Alice and Bob are given the following shared information:

p = 3851, E: Y^{2}= X^{3}+ 324X + 1287, P = (920, 303) β E(F_{3851})

Alice and Bob choose their secret integers:

n_{A}= 1194n_{B}= 1759

Alice and Bob then compute their public keys:

Alice computes Q_{A}= 1194P = (2067, 2178) β E(F_{3851})Bob computes Q_{B}= 1759P = (3684, 3125) β E(F_{3851})

Note

Remember that we use the Double-and-Add algorithm to compute Q_{A} and Q_{B}.
This invloves iteratively computing the tangent line at a point, the intersection with E at that intersection, and reflecting that point over the X axis.

Alice and Bob trade public keys and calculate their shared secret:

Alice computes n_{A}Q_{B}= 1194(3684, 3125) = (3347, 1242) β E(F_{3851})Bob computes n_{B}Q_{A}= 1759(2067, 2178) = (3347, 1242) β E(F_{3851})

Therefore (3347, 1242) is the shared secret.

While it is harder than simply multiplying mod p for Alice to compute her shared secret (which is the case in RSA), it is *even harder* for a malicious actor to figure out that same shared secret.
This point is best put by the source *A (relatively easy to understand) primer on elliptic curve cryptography* [2]:

You can compute how much energy is needed to break a cryptographic algorithm and compare that with how much water that energy could boil. This is a kind of a cryptographic carbon footprint. By this measure, breaking a 228-bit RSA key requires less energy than it takes to boil a teaspoon of water. Comparatively, breaking a 228-bit elliptic curve key requires enough energy to boil all the water on earth. For this level of security with RSA, you'd need a key with 2,380 bits.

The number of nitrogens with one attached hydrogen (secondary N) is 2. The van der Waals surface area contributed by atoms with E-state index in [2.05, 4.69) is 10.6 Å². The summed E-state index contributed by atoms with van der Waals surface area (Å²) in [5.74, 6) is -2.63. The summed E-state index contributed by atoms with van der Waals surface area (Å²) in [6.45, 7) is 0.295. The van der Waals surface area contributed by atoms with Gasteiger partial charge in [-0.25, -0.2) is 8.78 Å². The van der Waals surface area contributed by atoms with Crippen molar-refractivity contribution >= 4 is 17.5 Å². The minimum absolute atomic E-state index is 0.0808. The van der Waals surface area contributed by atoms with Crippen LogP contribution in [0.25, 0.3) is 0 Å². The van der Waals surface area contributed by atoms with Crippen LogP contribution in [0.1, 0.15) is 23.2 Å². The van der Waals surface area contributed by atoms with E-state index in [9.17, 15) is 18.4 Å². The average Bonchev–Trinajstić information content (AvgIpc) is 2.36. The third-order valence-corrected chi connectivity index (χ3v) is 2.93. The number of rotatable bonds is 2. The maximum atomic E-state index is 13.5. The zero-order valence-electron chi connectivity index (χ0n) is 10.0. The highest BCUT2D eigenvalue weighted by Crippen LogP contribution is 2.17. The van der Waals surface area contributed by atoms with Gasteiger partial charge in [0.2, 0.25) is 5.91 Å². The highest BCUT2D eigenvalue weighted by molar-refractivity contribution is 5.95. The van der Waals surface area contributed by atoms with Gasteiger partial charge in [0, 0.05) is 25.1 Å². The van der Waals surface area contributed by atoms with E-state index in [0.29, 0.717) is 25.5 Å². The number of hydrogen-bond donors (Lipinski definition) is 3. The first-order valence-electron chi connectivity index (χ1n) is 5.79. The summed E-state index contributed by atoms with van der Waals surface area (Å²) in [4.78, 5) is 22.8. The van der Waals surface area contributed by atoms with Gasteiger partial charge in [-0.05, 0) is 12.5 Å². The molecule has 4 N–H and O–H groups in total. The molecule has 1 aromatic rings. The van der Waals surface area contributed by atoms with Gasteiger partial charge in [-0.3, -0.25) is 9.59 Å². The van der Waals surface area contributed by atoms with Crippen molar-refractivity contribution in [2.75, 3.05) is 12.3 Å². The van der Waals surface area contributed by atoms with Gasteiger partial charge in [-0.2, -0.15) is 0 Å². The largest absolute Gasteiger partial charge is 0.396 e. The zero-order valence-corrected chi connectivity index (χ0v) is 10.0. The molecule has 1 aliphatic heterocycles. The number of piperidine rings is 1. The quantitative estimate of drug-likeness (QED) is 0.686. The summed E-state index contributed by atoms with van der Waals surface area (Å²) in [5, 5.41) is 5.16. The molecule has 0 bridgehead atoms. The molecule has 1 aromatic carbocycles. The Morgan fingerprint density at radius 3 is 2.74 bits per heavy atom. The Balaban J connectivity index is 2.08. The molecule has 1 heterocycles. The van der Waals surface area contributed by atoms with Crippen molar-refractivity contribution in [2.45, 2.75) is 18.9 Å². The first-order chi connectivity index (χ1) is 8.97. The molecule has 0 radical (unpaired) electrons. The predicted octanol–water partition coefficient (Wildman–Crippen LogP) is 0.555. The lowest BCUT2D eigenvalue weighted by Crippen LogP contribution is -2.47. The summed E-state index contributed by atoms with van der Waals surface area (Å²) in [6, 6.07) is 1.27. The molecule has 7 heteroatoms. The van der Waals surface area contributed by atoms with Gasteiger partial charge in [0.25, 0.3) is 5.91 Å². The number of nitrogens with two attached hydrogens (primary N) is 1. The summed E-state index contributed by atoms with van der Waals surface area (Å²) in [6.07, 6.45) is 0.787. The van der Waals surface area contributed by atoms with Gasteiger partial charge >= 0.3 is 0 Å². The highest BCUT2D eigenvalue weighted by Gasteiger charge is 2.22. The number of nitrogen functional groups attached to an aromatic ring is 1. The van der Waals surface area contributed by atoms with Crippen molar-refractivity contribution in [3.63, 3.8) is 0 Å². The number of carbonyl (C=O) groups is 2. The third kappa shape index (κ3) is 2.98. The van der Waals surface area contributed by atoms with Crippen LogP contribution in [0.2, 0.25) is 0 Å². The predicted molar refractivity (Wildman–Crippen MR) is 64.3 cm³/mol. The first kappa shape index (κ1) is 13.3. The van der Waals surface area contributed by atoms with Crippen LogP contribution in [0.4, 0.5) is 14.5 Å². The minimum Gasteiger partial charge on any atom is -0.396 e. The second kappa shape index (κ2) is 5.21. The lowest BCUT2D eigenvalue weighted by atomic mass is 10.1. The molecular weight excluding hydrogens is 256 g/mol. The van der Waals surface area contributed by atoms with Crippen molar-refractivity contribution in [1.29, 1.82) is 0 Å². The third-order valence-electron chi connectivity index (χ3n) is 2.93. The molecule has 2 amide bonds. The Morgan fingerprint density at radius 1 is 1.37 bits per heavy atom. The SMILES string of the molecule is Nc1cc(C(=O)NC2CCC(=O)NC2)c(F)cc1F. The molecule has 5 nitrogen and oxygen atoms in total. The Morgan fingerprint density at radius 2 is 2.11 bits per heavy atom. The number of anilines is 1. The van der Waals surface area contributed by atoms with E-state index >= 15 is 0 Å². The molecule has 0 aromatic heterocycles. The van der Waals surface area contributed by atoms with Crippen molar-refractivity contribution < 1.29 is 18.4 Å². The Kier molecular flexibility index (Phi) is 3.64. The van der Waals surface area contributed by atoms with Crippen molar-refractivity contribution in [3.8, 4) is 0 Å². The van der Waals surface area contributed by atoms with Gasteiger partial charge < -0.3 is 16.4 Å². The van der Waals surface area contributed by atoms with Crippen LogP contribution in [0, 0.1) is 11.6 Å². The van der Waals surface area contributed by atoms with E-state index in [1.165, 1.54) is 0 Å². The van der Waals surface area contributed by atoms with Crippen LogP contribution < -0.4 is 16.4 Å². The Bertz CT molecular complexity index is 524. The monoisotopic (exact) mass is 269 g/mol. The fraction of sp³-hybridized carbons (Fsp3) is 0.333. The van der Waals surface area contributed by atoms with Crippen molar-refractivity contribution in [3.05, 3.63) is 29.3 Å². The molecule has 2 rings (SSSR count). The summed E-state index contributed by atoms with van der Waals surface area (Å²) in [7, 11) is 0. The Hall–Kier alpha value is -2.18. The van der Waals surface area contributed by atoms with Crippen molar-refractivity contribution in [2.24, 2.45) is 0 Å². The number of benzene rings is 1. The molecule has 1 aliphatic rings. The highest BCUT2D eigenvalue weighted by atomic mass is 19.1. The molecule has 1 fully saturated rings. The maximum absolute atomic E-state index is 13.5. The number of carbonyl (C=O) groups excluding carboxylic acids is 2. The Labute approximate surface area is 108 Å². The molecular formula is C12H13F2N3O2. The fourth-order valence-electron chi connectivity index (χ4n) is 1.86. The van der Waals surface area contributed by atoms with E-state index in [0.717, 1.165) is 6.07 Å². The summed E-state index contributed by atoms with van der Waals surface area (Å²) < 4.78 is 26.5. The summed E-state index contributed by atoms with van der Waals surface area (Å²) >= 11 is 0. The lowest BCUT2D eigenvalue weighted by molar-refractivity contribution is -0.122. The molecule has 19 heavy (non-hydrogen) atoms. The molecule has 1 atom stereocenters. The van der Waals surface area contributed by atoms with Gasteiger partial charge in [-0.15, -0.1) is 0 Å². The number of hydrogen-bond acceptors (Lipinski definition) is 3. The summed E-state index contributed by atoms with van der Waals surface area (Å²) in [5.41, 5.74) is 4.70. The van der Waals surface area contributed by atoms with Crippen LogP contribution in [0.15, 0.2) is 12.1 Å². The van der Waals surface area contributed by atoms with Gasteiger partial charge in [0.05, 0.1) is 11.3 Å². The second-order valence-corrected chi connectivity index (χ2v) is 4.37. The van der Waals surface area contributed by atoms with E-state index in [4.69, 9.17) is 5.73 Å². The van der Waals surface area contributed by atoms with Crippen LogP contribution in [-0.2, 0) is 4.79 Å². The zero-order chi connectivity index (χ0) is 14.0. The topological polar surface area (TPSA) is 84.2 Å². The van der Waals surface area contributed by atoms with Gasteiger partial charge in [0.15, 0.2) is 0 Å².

So an Elliptic Curve Cryptography key can be one magnitude smaller in size and offer the same level of security as RSA.

We can put this in more concrete terms: the fastest algorithm to solve the Elliptic Curve Discrete Logarithm Problem, which Elliptic DHKE security is built upon, in E(F_{p}) takes βp steps.
This is much more difficult than the 'vanilla' Discrete Logarithm Problem.

Elliptic Curve Cryptography, much like the rest of Cryptography, deals heavily with Number Theory.
Despite my best efforts most of the nitty-gritty Number Theory in this topic went *way* over my head.
As a result I didn't include much of that kind of stuff and instead focused on the things I *could* share and sound smart about.

Here are some other things about Elliptic Curve Cryptography I didn't cover that deserve more air time: